Seattle Times -‘ There aren’t more spiders, they’re just bigger and mature’. – In August of 2010, I spoke with Seattle Times science reporter Sandi Doughton about spiders regarding the apparent population ‘boom’ during the fall. She initially wanted to interview Arachnologist Rod Crawford, but he suggested they visit me too. The article was published in the Sunday paper (on the front page!) and also online. This article would go on to profoundly change my life.
About a month after the Seattle Times article was published, I was contacted by Doug Bursch of KGNW, to talk about my “journey from spider fear to spider expert”. I’d never heard of the radio station before, but thought it would be a neat opportunity to share my experience and hopefully reach a swath of the human population I’d never otherwise have contact with. I called in on a Tuesday around 4:19pm (Unfortunately, I just happened to be sick with a cold and had a terribly stuffed up nose…) and tried my best to answer his questions. Rod was interviewed right after me. That was neat and pretty scary!
Julie Ray of La MICA Biological Station in El Copé, Panama, asked me if I could volunteer my artistic abilities to assist her with illustrations for her book, The Venomous Snakes and their Mimics of Panama and Costa Rica. I toiled for several weeks, reconstructing coral snakes and their mimics in a plate format. It was very time consuming and challenging work, requiring me to refer to dozens of photos for each snake species, some of which where rare or uncommon, or just poorly represented in photos on the web. The end result was fascinating, and I’m really pleased to have finally accomplished my dream of publishing my artwork.
I anticipate more illustration work in the future.
This was my first contribution to Julie Ray’s projects, a logo design for Team Snake Panama that is used for various media and projects.
Rod Crawford invited me to give a lecture for Scarabs: The Bug Society, where bug and arachnid enthusiasts of all kinds gather for meetings. I was free to choose a topic for my lecture, and I settled on “The Arachnids and Arthropods of Mindo, Ecuador”. On March 26th, 2012 I presented an extensive photo slideshow, using James’s photos from our 2011 Mindo trip. The meeting room was a full house! I’m honestly terrified of public speaking, and this was my first lecture – but it was a great learning experience and was told I’d done a good job. I’d enjoy doing it again!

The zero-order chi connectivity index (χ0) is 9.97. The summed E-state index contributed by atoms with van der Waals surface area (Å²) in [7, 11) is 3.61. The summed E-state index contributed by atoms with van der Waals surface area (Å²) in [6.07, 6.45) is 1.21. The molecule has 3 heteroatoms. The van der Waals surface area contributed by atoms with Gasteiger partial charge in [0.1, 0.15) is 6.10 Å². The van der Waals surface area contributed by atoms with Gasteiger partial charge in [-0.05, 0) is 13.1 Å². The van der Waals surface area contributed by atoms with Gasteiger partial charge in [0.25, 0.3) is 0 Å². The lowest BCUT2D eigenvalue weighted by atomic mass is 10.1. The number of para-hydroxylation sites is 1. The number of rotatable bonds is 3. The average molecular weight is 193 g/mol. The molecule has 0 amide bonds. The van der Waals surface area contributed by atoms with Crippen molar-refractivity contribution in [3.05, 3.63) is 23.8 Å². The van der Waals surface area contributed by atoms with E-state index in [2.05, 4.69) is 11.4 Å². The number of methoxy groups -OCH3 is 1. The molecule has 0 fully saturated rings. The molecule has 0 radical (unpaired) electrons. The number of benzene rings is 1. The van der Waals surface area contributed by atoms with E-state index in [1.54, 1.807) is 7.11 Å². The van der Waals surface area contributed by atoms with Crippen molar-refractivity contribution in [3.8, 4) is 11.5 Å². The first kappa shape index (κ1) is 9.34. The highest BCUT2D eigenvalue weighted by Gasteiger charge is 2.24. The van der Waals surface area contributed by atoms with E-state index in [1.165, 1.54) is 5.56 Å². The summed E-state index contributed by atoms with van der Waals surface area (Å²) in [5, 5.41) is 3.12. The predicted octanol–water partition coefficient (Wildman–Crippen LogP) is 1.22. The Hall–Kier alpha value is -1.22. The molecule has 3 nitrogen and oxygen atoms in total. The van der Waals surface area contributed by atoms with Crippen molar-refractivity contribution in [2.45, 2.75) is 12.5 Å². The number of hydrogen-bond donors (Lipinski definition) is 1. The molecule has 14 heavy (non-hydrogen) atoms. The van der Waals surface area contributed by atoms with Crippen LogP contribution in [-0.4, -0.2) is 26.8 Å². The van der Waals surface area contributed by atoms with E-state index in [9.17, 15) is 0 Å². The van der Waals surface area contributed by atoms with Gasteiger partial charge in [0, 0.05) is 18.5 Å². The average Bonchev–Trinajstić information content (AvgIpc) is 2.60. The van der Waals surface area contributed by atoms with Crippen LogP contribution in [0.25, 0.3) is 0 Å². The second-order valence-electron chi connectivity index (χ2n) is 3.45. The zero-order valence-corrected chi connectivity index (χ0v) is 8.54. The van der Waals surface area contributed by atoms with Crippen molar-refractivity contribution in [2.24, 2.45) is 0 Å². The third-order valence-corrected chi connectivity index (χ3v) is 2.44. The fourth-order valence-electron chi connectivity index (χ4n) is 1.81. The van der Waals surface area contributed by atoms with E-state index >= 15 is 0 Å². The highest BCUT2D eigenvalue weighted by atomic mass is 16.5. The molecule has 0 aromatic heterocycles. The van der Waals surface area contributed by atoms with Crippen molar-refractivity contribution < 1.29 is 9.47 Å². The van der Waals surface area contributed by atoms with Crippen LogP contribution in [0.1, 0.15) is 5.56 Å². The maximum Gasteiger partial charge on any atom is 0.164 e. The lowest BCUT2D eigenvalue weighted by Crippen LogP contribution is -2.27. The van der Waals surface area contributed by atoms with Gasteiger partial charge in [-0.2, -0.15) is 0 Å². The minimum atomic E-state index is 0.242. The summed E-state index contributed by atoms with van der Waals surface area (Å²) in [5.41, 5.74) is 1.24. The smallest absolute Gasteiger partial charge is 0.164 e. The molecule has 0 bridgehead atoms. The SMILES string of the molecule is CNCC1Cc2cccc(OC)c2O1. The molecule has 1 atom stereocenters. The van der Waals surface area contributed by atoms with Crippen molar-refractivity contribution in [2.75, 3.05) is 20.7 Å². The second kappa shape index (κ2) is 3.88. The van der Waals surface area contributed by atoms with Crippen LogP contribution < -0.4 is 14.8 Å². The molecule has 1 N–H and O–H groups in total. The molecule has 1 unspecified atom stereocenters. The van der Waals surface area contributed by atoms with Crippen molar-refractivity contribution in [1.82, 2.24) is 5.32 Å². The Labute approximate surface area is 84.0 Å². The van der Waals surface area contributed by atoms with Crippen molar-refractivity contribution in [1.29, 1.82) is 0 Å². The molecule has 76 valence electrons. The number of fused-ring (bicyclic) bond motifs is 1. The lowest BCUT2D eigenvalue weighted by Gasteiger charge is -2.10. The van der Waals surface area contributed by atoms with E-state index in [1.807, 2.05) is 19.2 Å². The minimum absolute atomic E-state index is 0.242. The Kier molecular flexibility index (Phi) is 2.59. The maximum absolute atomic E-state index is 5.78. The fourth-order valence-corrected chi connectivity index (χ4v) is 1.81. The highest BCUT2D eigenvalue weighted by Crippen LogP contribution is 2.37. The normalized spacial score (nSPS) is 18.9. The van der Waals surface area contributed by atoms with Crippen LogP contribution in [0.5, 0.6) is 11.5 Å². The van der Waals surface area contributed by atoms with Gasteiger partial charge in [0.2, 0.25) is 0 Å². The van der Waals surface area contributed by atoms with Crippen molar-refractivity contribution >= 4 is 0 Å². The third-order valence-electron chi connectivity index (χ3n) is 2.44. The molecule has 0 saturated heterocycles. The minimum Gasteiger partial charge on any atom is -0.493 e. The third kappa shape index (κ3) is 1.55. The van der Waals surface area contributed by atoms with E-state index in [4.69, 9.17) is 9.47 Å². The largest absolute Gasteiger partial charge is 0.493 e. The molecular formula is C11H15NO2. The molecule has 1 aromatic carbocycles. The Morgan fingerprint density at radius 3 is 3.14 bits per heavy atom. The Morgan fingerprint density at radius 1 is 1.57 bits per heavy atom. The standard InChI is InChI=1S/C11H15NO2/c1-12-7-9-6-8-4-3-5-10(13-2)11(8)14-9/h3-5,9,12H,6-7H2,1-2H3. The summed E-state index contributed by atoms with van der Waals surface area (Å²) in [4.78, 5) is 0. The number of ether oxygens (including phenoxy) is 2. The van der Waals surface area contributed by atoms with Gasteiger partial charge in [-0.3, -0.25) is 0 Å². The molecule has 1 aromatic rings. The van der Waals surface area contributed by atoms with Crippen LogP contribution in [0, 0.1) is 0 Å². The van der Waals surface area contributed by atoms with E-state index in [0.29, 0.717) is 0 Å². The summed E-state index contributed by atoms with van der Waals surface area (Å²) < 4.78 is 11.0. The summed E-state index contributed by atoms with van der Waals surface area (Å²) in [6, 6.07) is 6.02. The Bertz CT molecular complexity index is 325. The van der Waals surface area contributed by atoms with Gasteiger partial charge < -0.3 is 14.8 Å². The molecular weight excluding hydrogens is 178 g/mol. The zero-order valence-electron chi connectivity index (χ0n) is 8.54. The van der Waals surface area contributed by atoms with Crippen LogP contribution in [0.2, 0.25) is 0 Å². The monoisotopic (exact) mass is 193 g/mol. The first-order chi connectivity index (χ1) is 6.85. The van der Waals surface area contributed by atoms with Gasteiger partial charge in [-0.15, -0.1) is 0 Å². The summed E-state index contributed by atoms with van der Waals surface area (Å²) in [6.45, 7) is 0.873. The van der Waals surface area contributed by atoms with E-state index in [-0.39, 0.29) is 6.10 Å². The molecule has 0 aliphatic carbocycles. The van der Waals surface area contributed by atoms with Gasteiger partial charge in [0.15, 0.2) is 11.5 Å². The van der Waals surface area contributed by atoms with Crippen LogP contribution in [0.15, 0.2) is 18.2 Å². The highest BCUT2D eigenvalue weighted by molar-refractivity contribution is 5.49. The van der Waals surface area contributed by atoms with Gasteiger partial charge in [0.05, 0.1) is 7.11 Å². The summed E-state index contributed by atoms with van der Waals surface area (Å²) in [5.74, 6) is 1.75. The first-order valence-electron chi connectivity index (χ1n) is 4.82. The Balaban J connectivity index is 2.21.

March 23rd, 2015 – I was invited back for a second Scarabs meeting! James joined me this time around and we presented our hour long – ‘Return to Mindo, Ecuador‘, which covered the insects and arthropods of the cloud forest. We had a lot to share!
On September 22nd, 2013, I attended Bug Blast at The Burke Museum of Natural History and Culture, representing my former workplace – The Seattle Bug Safari. The Seattle Bug Safari is a traveling bug zoo owned by Brian Rolf. I spent the day educating families about the live bugs we had on display, which included Madagascar Hissing Cockroaches that I’d encourage people to touch! The event was a throng of kids and their parents, as well as curious adults with a passion for entomology and arachnology.
Volunteer Work: In March of 2014, I traveled to Panama for a month to do volunteer work as an assistant to herpetologist Julie M. Ray, Ph.D . You can read about that experience here!
In May of 2015, after a second successful fundraiser – I will return to Panama for the whole month to do more illustrations of snakes for publications, as well as assisting Julie with tissuing hundreds of DOR (Dead On Road) snakes in her collection. I love what she has accomplished so far and all that she aspires to do! Expanding our knowledge of snakes and doing more to protect and appreciate them, as well as educating the local people who live with them is a noble and difficult task that I am very happy to help her with.
Visit the latest Team Snake Panama site to learn more about her work! We will also be collaborating on her second book which will cover all 153 species of snakes in Panama. This is a huge endeavor that requires a lot of time to complete, so if you’d like to donate to help it come to fruition, you can do so here!